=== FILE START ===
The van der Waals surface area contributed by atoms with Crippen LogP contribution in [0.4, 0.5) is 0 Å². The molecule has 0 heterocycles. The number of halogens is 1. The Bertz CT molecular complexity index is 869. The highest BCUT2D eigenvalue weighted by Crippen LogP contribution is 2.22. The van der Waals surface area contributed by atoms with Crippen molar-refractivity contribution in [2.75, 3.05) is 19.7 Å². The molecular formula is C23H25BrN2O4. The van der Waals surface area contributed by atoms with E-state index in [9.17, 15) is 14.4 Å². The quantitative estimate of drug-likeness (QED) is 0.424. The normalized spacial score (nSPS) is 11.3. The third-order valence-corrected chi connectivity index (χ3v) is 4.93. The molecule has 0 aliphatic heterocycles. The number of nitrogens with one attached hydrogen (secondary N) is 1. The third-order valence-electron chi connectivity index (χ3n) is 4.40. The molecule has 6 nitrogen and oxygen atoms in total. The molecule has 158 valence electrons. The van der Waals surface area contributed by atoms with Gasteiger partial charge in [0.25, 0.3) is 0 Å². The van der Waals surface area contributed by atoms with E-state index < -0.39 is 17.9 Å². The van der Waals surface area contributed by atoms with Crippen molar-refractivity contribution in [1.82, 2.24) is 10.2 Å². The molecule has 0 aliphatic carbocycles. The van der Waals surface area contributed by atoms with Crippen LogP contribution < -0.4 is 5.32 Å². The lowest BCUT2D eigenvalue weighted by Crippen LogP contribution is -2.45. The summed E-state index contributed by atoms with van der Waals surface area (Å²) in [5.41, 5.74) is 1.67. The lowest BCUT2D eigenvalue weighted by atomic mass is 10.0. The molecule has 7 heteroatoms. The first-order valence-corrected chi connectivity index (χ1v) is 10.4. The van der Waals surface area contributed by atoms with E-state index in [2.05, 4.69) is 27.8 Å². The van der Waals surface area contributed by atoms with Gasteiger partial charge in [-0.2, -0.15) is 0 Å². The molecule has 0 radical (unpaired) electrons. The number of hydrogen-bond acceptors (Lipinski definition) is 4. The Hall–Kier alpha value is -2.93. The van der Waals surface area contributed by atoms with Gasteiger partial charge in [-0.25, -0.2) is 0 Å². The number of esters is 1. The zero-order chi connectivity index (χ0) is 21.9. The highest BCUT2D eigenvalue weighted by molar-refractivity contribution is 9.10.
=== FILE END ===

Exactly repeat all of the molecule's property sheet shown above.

The van der Waals surface area contributed by atoms with Crippen LogP contribution in [0.4, 0.5) is 0 Å². The molecule has 0 heterocycles. The number of halogens is 1. The Bertz CT molecular complexity index is 869. The highest BCUT2D eigenvalue weighted by Crippen LogP contribution is 2.22. The van der Waals surface area contributed by atoms with Crippen molar-refractivity contribution in [2.75, 3.05) is 19.7 Å². The molecular formula is C23H25BrN2O4. The van der Waals surface area contributed by atoms with E-state index in [9.17, 15) is 14.4 Å². The quantitative estimate of drug-likeness (QED) is 0.424. The normalized spacial score (nSPS) is 11.3. The third-order valence-corrected chi connectivity index (χ3v) is 4.93. The molecule has 0 aliphatic heterocycles. The number of nitrogens with one attached hydrogen (secondary N) is 1. The third-order valence-electron chi connectivity index (χ3n) is 4.40. The molecule has 6 nitrogen and oxygen atoms in total. The molecule has 158 valence electrons. The van der Waals surface area contributed by atoms with Gasteiger partial charge in [0.25, 0.3) is 0 Å². The van der Waals surface area contributed by atoms with E-state index < -0.39 is 17.9 Å². The van der Waals surface area contributed by atoms with Crippen molar-refractivity contribution in [1.82, 2.24) is 10.2 Å². The molecule has 0 aliphatic carbocycles. The van der Waals surface area contributed by atoms with Crippen LogP contribution < -0.4 is 5.32 Å². The lowest BCUT2D eigenvalue weighted by Crippen LogP contribution is -2.45. The summed E-state index contributed by atoms with van der Waals surface area (Å²) in [5.41, 5.74) is 1.67. The lowest BCUT2D eigenvalue weighted by atomic mass is 10.0. The molecule has 7 heteroatoms. The first-order valence-corrected chi connectivity index (χ1v) is 10.4. The van der Waals surface area contributed by atoms with E-state index in [2.05, 4.69) is 27.8 Å². The van der Waals surface area contributed by atoms with Gasteiger partial charge in [-0.2, -0.15) is 0 Å². The molecule has 0 radical (unpaired) electrons. The number of hydrogen-bond acceptors (Lipinski definition) is 4. The Hall–Kier alpha value is -2.93. The van der Waals surface area contributed by atoms with Gasteiger partial charge in [-0.25, -0.2) is 0 Å². The number of esters is 1. The zero-order chi connectivity index (χ0) is 21.9. The highest BCUT2D eigenvalue weighted by molar-refractivity contribution is 9.10.